The orchestra under the direction of Henrik Nanasi plays a blindfold

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A scene from the production of Jenufa (Ivor Kerslake) at the Royal Opera House

The Royal Opera production of Claus Guth by Janacek Jenufa was scheduled to open in March 2020, but was aborted at the last moment by Covid. Better late than never. It has now opened and it is a wonderful evening.

However, this visual spectacle is not immediately apparent. In what looks like an industrial workshop with white walls, rows of identically dressed female automatons peel potatoes as the dysfunctional family the story is about bicker at the center of the stage. We are asked to accept this barren piece of Teutonic stylization as having taken place in a remote Moravian village 100 years ago. There is no sense of time or place; the characters on stage could be in a mad scientist’s laboratory. But Guth has a plan, which he only gradually reveals.

The plot is about Steva, a dissolute young mill owner whom all girls adore, and his fiancee Jenufa, whom his half-brother Laca also loves. Jenufa’s adoptive mother, known as Kostelnicka (a female sacristan), wants to protect her from the effects of Steva’s drunkenness. But Jenufa is expecting Steva’s child and is desperate to avoid scandal in this very conventional community by marrying her. His refusal to do so triggers a tragedy. Her mother forces her to give birth in secret; to protect her daughter’s reputation, she gives her a sleeping pill and murders the child. But she is not smart enough to properly hide the body, which resurfaces next spring when the winter ice melts …

Yes, this is the quintessential Janacek territory, full of desperate desires and pent-up emotions, with a violence still hidden beneath the surface, and with the orchestra magnifying those emotions to create a wild and sinister landscape. Guth keeps the stage bare – and in twilight lighting – from start to finish. Yet the few visual surprises it allows are so breathtaking, and the performances of the principals so convincing, that we are irresistibly blown away.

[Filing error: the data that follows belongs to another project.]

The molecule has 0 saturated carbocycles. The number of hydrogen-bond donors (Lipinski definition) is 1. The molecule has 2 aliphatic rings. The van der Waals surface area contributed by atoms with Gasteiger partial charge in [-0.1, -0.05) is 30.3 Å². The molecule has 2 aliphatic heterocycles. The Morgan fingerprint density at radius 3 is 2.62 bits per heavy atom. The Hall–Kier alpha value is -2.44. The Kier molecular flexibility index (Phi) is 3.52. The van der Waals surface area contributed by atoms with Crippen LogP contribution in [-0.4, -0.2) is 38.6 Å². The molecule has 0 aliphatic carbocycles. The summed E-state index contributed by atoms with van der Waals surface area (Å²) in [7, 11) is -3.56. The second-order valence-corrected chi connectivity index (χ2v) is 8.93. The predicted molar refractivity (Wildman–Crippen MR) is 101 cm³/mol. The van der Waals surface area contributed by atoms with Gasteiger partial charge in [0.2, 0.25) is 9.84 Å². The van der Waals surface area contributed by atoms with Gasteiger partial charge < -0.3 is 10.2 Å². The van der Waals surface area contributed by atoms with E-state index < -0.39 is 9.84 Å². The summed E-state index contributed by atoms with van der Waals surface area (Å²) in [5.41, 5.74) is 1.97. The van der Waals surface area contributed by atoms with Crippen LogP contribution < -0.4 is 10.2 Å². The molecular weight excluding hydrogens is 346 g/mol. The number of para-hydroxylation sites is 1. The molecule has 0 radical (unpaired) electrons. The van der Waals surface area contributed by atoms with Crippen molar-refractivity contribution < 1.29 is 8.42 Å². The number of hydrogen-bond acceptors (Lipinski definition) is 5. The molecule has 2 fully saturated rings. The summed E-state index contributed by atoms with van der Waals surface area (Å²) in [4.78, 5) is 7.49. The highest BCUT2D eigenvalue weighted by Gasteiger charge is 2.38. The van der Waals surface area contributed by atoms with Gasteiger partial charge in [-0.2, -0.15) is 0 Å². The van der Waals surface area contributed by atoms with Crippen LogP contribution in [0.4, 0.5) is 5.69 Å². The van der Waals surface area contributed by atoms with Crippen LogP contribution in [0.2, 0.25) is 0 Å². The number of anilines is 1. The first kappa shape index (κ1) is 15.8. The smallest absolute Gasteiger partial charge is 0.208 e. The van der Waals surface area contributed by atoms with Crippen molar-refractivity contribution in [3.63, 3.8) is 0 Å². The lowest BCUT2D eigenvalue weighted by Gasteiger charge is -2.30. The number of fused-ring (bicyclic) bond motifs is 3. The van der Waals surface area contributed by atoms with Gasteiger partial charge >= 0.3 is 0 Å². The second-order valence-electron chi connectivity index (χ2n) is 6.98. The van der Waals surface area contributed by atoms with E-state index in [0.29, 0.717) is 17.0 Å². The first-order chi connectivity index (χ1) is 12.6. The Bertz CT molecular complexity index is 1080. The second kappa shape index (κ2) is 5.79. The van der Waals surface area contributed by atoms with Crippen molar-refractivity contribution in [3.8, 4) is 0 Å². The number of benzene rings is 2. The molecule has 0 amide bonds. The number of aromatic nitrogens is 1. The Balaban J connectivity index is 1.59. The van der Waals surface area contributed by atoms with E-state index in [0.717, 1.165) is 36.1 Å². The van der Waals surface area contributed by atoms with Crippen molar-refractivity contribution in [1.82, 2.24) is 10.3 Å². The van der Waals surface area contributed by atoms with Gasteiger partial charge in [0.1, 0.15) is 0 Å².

Albanian tenor Saimir Pirgu’s soft, swaggering Steva fits the bill perfectly, but tenor Nicky Spence’s Laca outshines him as the score demands it, with a pitiful desperation that screams to the heavens. In the great Finnish soprano Karita Mattila, who 20 years ago memorable portrayed Jenufa, we get a massively convincing Kostelnicka; it has wonderful warmth and power, serving as the perfect foil to Asmik Grigorian’s sound in the title role. This Lithuanian soprano holds the whole dramatic edifice with remarkable purity and regularity of tone, and an emotional restraint that makes the pathos of her lot all the more absorbing. Guth’s staging of the affirmation of hope in Janacek’s conclusion is a beautifully heartwarming twist.

There are aspects of this show that stick in mind for a long time afterwards, including the dream sequence in which a bloody child walks across the stage; the giant crow that perches ominously above Jenufa prison; and the burst of color that suddenly permeates the scene of Jenufa’s unhappy marriage. The choir vividly evokes a village community; the orchestra conducted by Henrik Nanasi plays a blinker. Go see him.

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